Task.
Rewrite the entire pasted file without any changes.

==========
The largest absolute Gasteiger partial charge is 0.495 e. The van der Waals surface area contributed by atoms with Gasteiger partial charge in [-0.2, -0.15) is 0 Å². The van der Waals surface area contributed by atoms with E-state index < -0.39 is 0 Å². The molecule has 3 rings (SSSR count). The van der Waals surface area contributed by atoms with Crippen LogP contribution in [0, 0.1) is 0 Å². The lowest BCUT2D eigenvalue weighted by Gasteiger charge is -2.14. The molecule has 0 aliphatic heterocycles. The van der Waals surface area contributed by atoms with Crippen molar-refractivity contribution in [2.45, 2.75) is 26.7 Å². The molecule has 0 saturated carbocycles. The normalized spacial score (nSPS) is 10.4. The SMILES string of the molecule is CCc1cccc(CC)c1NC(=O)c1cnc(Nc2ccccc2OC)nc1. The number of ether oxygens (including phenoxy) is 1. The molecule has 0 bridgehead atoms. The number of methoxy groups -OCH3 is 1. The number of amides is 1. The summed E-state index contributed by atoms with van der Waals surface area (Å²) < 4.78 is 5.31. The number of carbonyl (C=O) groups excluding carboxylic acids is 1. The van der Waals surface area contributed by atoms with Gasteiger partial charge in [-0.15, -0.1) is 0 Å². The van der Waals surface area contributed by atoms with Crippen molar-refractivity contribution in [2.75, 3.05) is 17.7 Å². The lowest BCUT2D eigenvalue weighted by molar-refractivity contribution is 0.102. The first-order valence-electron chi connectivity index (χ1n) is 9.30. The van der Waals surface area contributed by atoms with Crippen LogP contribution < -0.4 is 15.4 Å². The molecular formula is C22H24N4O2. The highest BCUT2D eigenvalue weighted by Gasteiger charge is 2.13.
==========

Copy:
The largest absolute Gasteiger partial charge is 0.495 e. The van der Waals surface area contributed by atoms with Gasteiger partial charge in [-0.2, -0.15) is 0 Å². The van der Waals surface area contributed by atoms with E-state index < -0.39 is 0 Å². The molecule has 3 rings (SSSR count). The van der Waals surface area contributed by atoms with Crippen LogP contribution in [0, 0.1) is 0 Å². The lowest BCUT2D eigenvalue weighted by Gasteiger charge is -2.14. The molecule has 0 aliphatic heterocycles. The van der Waals surface area contributed by atoms with Crippen molar-refractivity contribution in [2.45, 2.75) is 26.7 Å². The molecule has 0 saturated carbocycles. The normalized spacial score (nSPS) is 10.4. The SMILES string of the molecule is CCc1cccc(CC)c1NC(=O)c1cnc(Nc2ccccc2OC)nc1. The number of ether oxygens (including phenoxy) is 1. The molecule has 0 bridgehead atoms. The number of methoxy groups -OCH3 is 1. The number of amides is 1. The summed E-state index contributed by atoms with van der Waals surface area (Å²) < 4.78 is 5.31. The number of carbonyl (C=O) groups excluding carboxylic acids is 1. The van der Waals surface area contributed by atoms with Gasteiger partial charge in [-0.15, -0.1) is 0 Å². The van der Waals surface area contributed by atoms with Crippen molar-refractivity contribution in [2.75, 3.05) is 17.7 Å². The lowest BCUT2D eigenvalue weighted by molar-refractivity contribution is 0.102. The first-order valence-electron chi connectivity index (χ1n) is 9.30. The van der Waals surface area contributed by atoms with Crippen LogP contribution < -0.4 is 15.4 Å². The molecular formula is C22H24N4O2. The highest BCUT2D eigenvalue weighted by Gasteiger charge is 2.13.